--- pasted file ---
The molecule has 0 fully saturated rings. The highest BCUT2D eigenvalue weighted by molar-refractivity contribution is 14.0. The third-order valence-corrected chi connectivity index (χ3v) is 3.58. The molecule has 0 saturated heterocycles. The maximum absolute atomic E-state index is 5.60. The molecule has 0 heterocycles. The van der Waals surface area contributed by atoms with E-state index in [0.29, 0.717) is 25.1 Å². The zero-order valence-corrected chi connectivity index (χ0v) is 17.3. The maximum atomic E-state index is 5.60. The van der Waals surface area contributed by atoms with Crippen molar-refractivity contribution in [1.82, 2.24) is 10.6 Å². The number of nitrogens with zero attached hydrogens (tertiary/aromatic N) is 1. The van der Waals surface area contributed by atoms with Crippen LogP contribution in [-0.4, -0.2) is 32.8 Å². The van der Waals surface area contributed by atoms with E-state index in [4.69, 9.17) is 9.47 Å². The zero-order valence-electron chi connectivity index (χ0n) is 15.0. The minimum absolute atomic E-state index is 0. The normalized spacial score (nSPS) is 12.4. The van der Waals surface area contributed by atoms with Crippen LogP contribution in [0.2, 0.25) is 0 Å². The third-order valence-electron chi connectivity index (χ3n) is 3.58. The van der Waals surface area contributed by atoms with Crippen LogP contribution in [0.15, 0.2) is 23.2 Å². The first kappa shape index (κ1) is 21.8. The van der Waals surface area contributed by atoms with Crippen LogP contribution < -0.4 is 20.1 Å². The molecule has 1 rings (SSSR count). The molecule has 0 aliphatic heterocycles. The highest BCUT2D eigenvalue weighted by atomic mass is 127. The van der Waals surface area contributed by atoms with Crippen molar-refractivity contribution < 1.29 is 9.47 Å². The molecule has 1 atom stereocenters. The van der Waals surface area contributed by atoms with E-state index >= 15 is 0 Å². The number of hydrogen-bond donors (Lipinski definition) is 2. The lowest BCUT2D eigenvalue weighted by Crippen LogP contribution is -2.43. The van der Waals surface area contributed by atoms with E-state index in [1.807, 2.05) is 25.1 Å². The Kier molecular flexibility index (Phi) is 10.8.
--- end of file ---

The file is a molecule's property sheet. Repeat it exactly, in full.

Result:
The molecule has 0 fully saturated rings. The highest BCUT2D eigenvalue weighted by molar-refractivity contribution is 14.0. The third-order valence-corrected chi connectivity index (χ3v) is 3.58. The molecule has 0 saturated heterocycles. The maximum absolute atomic E-state index is 5.60. The molecule has 0 heterocycles. The van der Waals surface area contributed by atoms with E-state index in [0.29, 0.717) is 25.1 Å². The zero-order valence-corrected chi connectivity index (χ0v) is 17.3. The maximum atomic E-state index is 5.60. The van der Waals surface area contributed by atoms with Crippen molar-refractivity contribution in [1.82, 2.24) is 10.6 Å². The number of nitrogens with zero attached hydrogens (tertiary/aromatic N) is 1. The van der Waals surface area contributed by atoms with Crippen LogP contribution in [-0.4, -0.2) is 32.8 Å². The van der Waals surface area contributed by atoms with E-state index in [4.69, 9.17) is 9.47 Å². The zero-order valence-electron chi connectivity index (χ0n) is 15.0. The minimum absolute atomic E-state index is 0. The normalized spacial score (nSPS) is 12.4. The van der Waals surface area contributed by atoms with Crippen LogP contribution in [0.2, 0.25) is 0 Å². The third-order valence-electron chi connectivity index (χ3n) is 3.58. The van der Waals surface area contributed by atoms with Crippen LogP contribution in [0.15, 0.2) is 23.2 Å². The first kappa shape index (κ1) is 21.8. The van der Waals surface area contributed by atoms with Crippen LogP contribution < -0.4 is 20.1 Å². The molecule has 1 rings (SSSR count). The molecule has 0 aliphatic heterocycles. The highest BCUT2D eigenvalue weighted by atomic mass is 127. The van der Waals surface area contributed by atoms with Crippen molar-refractivity contribution < 1.29 is 9.47 Å². The molecule has 1 atom stereocenters. The van der Waals surface area contributed by atoms with E-state index >= 15 is 0 Å². The number of hydrogen-bond donors (Lipinski definition) is 2. The lowest BCUT2D eigenvalue weighted by Crippen LogP contribution is -2.43. The van der Waals surface area contributed by atoms with E-state index in [1.807, 2.05) is 25.1 Å². The Kier molecular flexibility index (Phi) is 10.8.